Still, it seems likely that a report on durable goods orders for December could be of interest. A Briefing.com consensus expects durable orders to rise by 1.7%.
Existing home sales data for January, expected at a seasonally adjusted annual rate of 5.1 million, could also be important to note, given that softness in the housing market has been a thorn in the side of the U.S. economy for some time.
The Conference Board’s leading economic indicators for January could also be interesting to keep an eye on, especially the consumer expectations portion of the index.
That reading comes on the heels of disappointing retail sales figures and consumer confidence numbers for January that declined more than expected. Recent consumer credit data has also appeared to continue to paint a picture of an American consumer that, while seemingly not down and out, hasn’t been showing as much strength as retailers might want.
Figure 1: Oil Heating Up: U.S. crude futures, shown in this candlestick chart, have been on the rise amid optimism about demand from the global economy even as supply is seen as tight. Data Source: CME Group Chart source: The thinkorswim® platform from TD Ameritrade. For illustrative purposes only. Past performance does not guarantee future results.
China’s Demographics: There’s been plenty of focus recently on the potential for slowing economic growth in China as the trade war with the United States drags on. But there also appears to be a longer-term headwind blowing against growth in the Asian nation. As the Wall Street Journal reported, China’s cessation of its one-child policy in 2016 isn’t having the desired effect, as data showed a decline in newborns last year, which saw the lowest level of births since China’s Great Famine in 1961.
The demographic trend makes lowering taxes to stimulate growth more difficult and makes it harder to encourage an aging population to spend more, the paper reported. “The demographic outlook is fueling fears China could grow old before it gets rich, leaving it with too few workers to cover the cost of its aging population,” the Journal article said. “That could stoke economic troubles that far outlast turbulence from trade battles this year.”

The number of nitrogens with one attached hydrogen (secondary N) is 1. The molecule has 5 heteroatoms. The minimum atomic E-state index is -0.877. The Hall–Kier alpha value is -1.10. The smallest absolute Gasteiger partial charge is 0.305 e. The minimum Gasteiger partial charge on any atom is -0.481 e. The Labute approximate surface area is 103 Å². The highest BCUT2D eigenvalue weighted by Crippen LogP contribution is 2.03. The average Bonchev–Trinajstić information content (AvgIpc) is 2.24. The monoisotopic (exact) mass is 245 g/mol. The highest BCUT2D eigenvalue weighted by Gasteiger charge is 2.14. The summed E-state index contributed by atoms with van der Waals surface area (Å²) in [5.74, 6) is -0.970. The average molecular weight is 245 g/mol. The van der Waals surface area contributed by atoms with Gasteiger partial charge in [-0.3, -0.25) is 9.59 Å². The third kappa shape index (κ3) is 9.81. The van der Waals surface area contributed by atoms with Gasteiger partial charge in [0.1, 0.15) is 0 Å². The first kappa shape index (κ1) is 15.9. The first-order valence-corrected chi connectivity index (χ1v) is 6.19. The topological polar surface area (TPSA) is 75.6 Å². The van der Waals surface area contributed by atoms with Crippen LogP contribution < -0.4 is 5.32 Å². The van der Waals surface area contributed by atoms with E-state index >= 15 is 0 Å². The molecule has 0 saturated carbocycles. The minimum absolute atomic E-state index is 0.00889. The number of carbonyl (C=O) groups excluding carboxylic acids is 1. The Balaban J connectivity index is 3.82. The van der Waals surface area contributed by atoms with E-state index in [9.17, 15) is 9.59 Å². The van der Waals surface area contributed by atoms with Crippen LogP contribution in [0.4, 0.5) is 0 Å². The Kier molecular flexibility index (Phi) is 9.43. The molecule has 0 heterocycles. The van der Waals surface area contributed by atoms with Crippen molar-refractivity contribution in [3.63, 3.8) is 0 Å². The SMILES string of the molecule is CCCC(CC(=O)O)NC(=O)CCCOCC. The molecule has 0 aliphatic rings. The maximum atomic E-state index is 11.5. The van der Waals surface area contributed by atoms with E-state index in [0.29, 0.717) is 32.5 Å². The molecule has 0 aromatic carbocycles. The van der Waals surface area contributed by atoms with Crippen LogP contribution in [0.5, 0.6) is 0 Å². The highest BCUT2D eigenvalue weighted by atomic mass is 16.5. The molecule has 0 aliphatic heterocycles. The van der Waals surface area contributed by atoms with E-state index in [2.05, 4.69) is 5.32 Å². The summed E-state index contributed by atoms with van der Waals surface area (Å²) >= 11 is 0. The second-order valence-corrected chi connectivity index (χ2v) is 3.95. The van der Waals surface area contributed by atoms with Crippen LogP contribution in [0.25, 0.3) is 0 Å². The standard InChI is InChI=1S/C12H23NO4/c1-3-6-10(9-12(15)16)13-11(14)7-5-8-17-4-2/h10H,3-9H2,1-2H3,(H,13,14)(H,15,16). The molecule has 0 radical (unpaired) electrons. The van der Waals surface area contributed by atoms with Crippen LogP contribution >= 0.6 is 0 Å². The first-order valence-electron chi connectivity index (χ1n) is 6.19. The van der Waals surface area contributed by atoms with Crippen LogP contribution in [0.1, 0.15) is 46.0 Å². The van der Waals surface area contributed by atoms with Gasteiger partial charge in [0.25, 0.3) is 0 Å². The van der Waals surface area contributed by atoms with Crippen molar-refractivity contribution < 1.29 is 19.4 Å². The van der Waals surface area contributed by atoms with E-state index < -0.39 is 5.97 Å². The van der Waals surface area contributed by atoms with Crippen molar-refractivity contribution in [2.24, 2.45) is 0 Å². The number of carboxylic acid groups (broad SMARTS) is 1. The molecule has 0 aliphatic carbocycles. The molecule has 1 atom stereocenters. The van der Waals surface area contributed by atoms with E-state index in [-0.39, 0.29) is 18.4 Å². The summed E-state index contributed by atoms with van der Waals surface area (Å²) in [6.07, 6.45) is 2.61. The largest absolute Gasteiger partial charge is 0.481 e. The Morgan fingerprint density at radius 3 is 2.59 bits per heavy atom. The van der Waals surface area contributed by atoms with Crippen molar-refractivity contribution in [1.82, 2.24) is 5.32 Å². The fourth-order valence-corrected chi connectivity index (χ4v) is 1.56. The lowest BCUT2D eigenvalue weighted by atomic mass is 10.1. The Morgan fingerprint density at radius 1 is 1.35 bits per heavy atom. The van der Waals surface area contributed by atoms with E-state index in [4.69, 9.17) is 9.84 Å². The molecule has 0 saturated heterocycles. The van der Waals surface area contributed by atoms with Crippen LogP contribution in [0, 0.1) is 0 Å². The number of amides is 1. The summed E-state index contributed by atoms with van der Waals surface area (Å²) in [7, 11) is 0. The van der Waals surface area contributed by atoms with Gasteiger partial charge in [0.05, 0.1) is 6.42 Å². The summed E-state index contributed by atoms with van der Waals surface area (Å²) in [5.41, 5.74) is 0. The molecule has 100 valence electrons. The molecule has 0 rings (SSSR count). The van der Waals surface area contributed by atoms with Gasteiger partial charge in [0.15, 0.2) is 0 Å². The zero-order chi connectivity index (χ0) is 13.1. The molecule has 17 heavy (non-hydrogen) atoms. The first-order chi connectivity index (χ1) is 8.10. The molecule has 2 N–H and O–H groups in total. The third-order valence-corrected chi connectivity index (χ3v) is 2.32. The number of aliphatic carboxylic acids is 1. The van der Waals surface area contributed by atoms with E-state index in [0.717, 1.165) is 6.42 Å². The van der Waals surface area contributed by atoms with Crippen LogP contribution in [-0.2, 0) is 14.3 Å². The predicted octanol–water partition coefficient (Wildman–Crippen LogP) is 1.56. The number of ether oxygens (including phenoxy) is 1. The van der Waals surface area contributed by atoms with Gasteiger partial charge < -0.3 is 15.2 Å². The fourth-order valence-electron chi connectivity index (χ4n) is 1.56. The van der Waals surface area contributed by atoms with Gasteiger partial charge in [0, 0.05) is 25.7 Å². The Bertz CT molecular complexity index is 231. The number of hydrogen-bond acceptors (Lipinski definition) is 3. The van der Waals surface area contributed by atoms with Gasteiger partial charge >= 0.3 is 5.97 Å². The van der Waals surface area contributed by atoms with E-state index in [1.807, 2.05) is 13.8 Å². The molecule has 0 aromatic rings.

Exceeding (Low) Expectations: As we’ve said many times in this column, earnings drive the market, and it’s not just the quarterly profit figures that are important. It’s also what company executives say they’re thinking about conditions going forward. During this earnings season, executives have tended to not be as upbeat with their outlooks. “With the release of fourth-quarter results, many companies took the opportunity to lower expectations for the first quarter or the full year of 2019 amid high levels of uncertainty regarding trade, the government shutdown and signs of slowing global growth,” investment research firm CFRA said in a note last week.
Still, the market has moved higher so far this year. That could be because, as CFRA put it, “stocks overshot to the downside last year.” The market’s buoyancy in the face of the dismal outlooks could also be because investors already had low expectations and, despite the outlooks, the market may end up doing better than hoped. According to the research firm, investors as of Dec. 31, seemed to have priced in 2019 earnings growth of 0% or less. “The number of companies cutting guidance exceeded historical trends, but the reductions didn’t spook investors because they weren’t as bad as investors braced for,” CFRA said. And as of last week, 2019 earnings growth expectations seemed to have stabilized around a better-than-expected 3.2%, CFRA said.